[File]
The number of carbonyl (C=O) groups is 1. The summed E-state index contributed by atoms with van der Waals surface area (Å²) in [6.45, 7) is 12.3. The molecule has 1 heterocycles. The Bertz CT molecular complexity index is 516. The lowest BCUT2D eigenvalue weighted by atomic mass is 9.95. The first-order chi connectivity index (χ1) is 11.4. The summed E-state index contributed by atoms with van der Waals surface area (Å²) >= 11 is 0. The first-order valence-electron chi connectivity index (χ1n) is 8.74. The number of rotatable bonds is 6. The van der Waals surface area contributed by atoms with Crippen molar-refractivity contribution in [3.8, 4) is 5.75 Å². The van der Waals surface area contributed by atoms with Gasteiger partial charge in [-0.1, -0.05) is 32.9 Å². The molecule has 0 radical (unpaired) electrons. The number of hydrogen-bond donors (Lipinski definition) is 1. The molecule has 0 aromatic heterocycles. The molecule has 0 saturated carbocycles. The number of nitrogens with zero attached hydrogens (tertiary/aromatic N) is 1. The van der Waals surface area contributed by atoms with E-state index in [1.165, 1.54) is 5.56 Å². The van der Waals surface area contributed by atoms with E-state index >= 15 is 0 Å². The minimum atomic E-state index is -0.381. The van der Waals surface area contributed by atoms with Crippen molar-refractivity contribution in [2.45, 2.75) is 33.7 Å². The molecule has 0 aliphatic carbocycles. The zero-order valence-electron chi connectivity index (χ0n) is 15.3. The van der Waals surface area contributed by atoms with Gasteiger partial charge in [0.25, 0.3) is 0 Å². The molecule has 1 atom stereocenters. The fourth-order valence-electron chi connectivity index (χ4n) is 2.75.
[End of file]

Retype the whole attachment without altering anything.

The number of carbonyl (C=O) groups is 1. The summed E-state index contributed by atoms with van der Waals surface area (Å²) in [6.45, 7) is 12.3. The molecule has 1 heterocycles. The Bertz CT molecular complexity index is 516. The lowest BCUT2D eigenvalue weighted by atomic mass is 9.95. The first-order chi connectivity index (χ1) is 11.4. The summed E-state index contributed by atoms with van der Waals surface area (Å²) >= 11 is 0. The first-order valence-electron chi connectivity index (χ1n) is 8.74. The number of rotatable bonds is 6. The van der Waals surface area contributed by atoms with Crippen molar-refractivity contribution in [3.8, 4) is 5.75 Å². The van der Waals surface area contributed by atoms with Gasteiger partial charge in [-0.1, -0.05) is 32.9 Å². The molecule has 0 radical (unpaired) electrons. The number of hydrogen-bond donors (Lipinski definition) is 1. The molecule has 0 aromatic heterocycles. The molecule has 0 saturated carbocycles. The number of nitrogens with zero attached hydrogens (tertiary/aromatic N) is 1. The van der Waals surface area contributed by atoms with E-state index in [1.165, 1.54) is 5.56 Å². The van der Waals surface area contributed by atoms with E-state index >= 15 is 0 Å². The minimum atomic E-state index is -0.381. The van der Waals surface area contributed by atoms with Crippen molar-refractivity contribution in [2.45, 2.75) is 33.7 Å². The molecule has 0 aliphatic carbocycles. The zero-order valence-electron chi connectivity index (χ0n) is 15.3. The van der Waals surface area contributed by atoms with Gasteiger partial charge in [0.25, 0.3) is 0 Å². The molecule has 1 atom stereocenters. The fourth-order valence-electron chi connectivity index (χ4n) is 2.75.